Gerry Pagan

10.The Legend of Zelda: Skyward Sword
It’s Zelda. Probably my least favorite Zelda in a good long while, but by no means a bad game, and definitely good enough to earn a spot on my personal top 10. READ MORE

While last year’s Kirby’s Epic Yarn was a nice, relaxing title for the Kirby franchise, it’s been 11 years since The Crystal Shards, which was the last proper console entry featuring Kirby’s signature copy powers and abilities. We’ve had several handheld iterations, ranging from great to average, but Kirby’s been long overdue for a new, grand adventure. Return to Dream Land is a spectacular, well, return to Nintendo’s home consoles, building up on its entire series legacy for what’s arguably the best game in the series. Welcome back, Kirby. READ MORE

When the people behind what was already considered one of the most brutal games of this generation say that they plan on releasing a sequel that makes that game easy by comparison, it’s hard not to take notice. Dark Souls, the spiritual sequel to the 2009 cult hit, takes this claim and certainly validates it, though not without sacrificing some of the things that kept players exploring the original’s world. READ MORE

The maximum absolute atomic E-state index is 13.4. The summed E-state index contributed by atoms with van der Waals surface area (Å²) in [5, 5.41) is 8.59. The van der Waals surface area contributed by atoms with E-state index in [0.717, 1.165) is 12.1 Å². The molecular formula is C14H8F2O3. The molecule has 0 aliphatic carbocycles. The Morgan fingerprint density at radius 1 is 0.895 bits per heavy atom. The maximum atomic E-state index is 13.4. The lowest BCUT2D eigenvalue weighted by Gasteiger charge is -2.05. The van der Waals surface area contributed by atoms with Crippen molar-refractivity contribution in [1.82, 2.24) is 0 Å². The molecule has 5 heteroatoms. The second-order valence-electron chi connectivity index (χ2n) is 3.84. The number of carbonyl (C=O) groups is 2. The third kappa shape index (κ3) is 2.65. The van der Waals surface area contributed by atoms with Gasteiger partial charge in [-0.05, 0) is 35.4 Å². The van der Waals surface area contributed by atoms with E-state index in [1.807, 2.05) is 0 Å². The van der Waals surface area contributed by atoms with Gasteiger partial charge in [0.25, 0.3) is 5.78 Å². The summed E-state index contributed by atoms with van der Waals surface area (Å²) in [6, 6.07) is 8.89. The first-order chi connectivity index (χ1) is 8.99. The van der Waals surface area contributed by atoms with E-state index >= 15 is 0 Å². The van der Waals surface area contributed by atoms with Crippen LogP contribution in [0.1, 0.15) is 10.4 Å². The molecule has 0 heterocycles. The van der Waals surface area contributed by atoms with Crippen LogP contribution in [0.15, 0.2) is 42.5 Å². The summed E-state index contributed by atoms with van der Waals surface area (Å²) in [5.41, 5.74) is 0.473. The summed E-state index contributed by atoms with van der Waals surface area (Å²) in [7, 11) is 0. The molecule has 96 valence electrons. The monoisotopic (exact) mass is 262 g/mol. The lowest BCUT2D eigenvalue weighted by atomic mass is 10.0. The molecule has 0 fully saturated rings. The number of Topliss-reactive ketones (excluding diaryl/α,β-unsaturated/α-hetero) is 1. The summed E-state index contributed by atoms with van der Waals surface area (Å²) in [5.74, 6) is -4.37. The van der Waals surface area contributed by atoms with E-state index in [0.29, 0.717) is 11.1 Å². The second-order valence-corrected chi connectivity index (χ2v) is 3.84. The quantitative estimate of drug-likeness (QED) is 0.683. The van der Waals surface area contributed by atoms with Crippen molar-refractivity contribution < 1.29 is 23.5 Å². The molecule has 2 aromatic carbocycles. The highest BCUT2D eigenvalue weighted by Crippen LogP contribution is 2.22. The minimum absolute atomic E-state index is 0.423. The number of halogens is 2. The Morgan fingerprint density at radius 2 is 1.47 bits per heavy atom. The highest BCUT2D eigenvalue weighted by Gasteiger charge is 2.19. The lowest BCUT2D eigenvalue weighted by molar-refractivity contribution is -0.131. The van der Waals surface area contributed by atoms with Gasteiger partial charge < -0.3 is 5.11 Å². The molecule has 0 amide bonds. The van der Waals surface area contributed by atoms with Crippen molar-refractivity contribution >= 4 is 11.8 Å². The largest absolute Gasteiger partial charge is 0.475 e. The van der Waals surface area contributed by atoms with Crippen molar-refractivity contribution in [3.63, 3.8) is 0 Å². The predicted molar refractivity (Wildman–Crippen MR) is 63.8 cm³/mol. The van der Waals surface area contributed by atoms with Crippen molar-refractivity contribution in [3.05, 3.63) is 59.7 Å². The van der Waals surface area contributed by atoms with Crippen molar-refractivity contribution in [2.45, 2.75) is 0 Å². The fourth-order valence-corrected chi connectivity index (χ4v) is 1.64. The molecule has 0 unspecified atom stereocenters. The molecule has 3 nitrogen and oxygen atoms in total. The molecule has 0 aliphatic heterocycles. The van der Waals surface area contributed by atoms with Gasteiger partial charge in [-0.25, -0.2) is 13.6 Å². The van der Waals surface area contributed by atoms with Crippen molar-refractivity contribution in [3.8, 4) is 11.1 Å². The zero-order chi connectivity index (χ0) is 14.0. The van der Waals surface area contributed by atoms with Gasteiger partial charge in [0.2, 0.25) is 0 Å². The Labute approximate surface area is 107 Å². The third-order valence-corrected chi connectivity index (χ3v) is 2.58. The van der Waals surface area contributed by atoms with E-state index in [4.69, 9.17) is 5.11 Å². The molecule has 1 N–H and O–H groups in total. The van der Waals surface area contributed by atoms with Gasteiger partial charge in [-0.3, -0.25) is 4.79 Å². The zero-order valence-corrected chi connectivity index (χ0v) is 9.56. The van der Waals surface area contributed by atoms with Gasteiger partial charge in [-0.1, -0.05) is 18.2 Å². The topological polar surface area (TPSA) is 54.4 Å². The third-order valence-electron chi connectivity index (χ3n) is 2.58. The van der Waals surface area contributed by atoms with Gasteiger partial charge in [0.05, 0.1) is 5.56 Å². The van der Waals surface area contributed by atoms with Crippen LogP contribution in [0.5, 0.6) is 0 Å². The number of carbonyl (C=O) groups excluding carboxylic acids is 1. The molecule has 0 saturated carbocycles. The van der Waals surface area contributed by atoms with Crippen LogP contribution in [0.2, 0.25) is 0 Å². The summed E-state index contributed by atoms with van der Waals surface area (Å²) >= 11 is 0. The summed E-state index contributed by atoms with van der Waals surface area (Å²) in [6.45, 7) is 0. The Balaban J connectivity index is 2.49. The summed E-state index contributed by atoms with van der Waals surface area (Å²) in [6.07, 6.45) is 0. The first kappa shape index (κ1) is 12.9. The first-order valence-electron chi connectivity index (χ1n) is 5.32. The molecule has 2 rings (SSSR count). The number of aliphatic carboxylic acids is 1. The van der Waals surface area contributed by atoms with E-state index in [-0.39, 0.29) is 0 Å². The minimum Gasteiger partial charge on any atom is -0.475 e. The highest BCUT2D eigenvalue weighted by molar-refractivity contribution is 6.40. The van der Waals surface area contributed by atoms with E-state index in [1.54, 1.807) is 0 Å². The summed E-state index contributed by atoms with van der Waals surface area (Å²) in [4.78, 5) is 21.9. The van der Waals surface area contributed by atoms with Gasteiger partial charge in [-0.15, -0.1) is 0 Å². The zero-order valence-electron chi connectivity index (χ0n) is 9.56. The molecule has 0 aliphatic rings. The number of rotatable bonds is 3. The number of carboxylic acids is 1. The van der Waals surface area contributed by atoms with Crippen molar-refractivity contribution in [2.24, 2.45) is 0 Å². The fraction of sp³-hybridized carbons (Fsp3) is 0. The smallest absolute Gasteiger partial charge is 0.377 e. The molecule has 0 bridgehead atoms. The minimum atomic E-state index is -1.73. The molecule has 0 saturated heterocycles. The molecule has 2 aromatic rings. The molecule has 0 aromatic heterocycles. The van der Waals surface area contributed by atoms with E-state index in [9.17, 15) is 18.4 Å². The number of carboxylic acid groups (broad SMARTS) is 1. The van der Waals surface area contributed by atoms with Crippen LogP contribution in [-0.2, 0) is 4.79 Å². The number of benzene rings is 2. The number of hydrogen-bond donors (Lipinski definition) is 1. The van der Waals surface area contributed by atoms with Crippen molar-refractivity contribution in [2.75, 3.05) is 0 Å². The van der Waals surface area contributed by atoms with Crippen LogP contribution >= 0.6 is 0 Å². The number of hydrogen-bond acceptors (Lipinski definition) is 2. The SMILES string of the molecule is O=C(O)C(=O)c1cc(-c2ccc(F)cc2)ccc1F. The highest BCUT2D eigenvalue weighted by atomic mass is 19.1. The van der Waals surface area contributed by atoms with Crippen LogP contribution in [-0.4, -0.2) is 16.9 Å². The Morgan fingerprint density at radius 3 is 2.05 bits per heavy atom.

Tides of Destiny, originally branded Rune Factory: Oceans in Japan, is the follow-up to the Wii-only Rune Factory: Frontier. Known for their being a more magical, fantasy take on sister series Harvest Moon’s realistic (though still often fantasy) farming simulation, this new Rune Factory looks to change things up within the series, introducing and changing core elements in the series to flesh out others, including combat, exploration, and for the first time, the ability to choose between a male and a female protagonist. READ MORE

Brought to us by the folks over at Recoil Games, Rochard is an interesting physics-based puzzle-platformer with a lot going for it. You take on the role of John Rochard, a portly space miner, and the events that take place after his discovery of a rare type of ore. It doesn’t get much more complicated than that. Rochard’s plot really just plays second fiddle to where the game truly shines, which is its excellent puzzle design. READ MORE